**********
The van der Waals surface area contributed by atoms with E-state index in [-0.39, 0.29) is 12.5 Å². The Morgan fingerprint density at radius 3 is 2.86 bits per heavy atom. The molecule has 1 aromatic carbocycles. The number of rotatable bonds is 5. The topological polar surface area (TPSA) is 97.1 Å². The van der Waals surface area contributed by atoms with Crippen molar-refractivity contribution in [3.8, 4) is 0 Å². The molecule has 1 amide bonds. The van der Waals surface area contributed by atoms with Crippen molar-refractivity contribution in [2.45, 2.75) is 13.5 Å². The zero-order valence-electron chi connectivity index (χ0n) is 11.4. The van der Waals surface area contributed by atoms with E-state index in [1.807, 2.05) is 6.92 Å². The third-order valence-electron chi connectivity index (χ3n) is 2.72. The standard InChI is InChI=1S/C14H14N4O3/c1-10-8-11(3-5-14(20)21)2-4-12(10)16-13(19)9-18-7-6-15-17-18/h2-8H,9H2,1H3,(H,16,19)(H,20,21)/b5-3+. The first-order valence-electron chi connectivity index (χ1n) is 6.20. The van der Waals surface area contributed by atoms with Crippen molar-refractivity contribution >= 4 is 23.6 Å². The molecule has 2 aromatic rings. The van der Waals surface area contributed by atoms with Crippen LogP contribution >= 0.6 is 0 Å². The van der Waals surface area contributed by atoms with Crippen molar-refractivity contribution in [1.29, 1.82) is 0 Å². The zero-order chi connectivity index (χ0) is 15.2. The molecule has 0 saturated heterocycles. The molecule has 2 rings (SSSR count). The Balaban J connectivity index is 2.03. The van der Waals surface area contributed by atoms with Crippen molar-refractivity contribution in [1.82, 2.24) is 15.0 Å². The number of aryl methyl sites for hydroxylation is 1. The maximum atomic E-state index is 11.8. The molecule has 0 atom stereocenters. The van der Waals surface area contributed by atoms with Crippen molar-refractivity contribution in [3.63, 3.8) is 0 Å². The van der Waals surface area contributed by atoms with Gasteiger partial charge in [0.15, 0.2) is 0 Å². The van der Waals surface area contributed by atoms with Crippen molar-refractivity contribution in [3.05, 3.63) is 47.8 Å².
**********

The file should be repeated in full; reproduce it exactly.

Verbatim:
The van der Waals surface area contributed by atoms with E-state index in [-0.39, 0.29) is 12.5 Å². The Morgan fingerprint density at radius 3 is 2.86 bits per heavy atom. The molecule has 1 aromatic carbocycles. The number of rotatable bonds is 5. The topological polar surface area (TPSA) is 97.1 Å². The van der Waals surface area contributed by atoms with Crippen molar-refractivity contribution in [3.8, 4) is 0 Å². The molecule has 1 amide bonds. The van der Waals surface area contributed by atoms with Crippen molar-refractivity contribution in [2.45, 2.75) is 13.5 Å². The zero-order valence-electron chi connectivity index (χ0n) is 11.4. The van der Waals surface area contributed by atoms with E-state index in [1.807, 2.05) is 6.92 Å². The third-order valence-electron chi connectivity index (χ3n) is 2.72. The standard InChI is InChI=1S/C14H14N4O3/c1-10-8-11(3-5-14(20)21)2-4-12(10)16-13(19)9-18-7-6-15-17-18/h2-8H,9H2,1H3,(H,16,19)(H,20,21)/b5-3+. The first-order valence-electron chi connectivity index (χ1n) is 6.20. The van der Waals surface area contributed by atoms with Crippen molar-refractivity contribution >= 4 is 23.6 Å². The molecule has 2 aromatic rings. The van der Waals surface area contributed by atoms with Crippen LogP contribution >= 0.6 is 0 Å². The van der Waals surface area contributed by atoms with Crippen molar-refractivity contribution in [1.29, 1.82) is 0 Å². The zero-order chi connectivity index (χ0) is 15.2. The molecule has 0 saturated heterocycles. The molecule has 2 rings (SSSR count). The Balaban J connectivity index is 2.03. The van der Waals surface area contributed by atoms with Crippen molar-refractivity contribution in [1.82, 2.24) is 15.0 Å². The number of aryl methyl sites for hydroxylation is 1. The maximum atomic E-state index is 11.8. The molecule has 0 atom stereocenters. The van der Waals surface area contributed by atoms with Crippen molar-refractivity contribution in [3.63, 3.8) is 0 Å². The van der Waals surface area contributed by atoms with Gasteiger partial charge in [0.15, 0.2) is 0 Å². The van der Waals surface area contributed by atoms with Crippen molar-refractivity contribution in [3.05, 3.63) is 47.8 Å².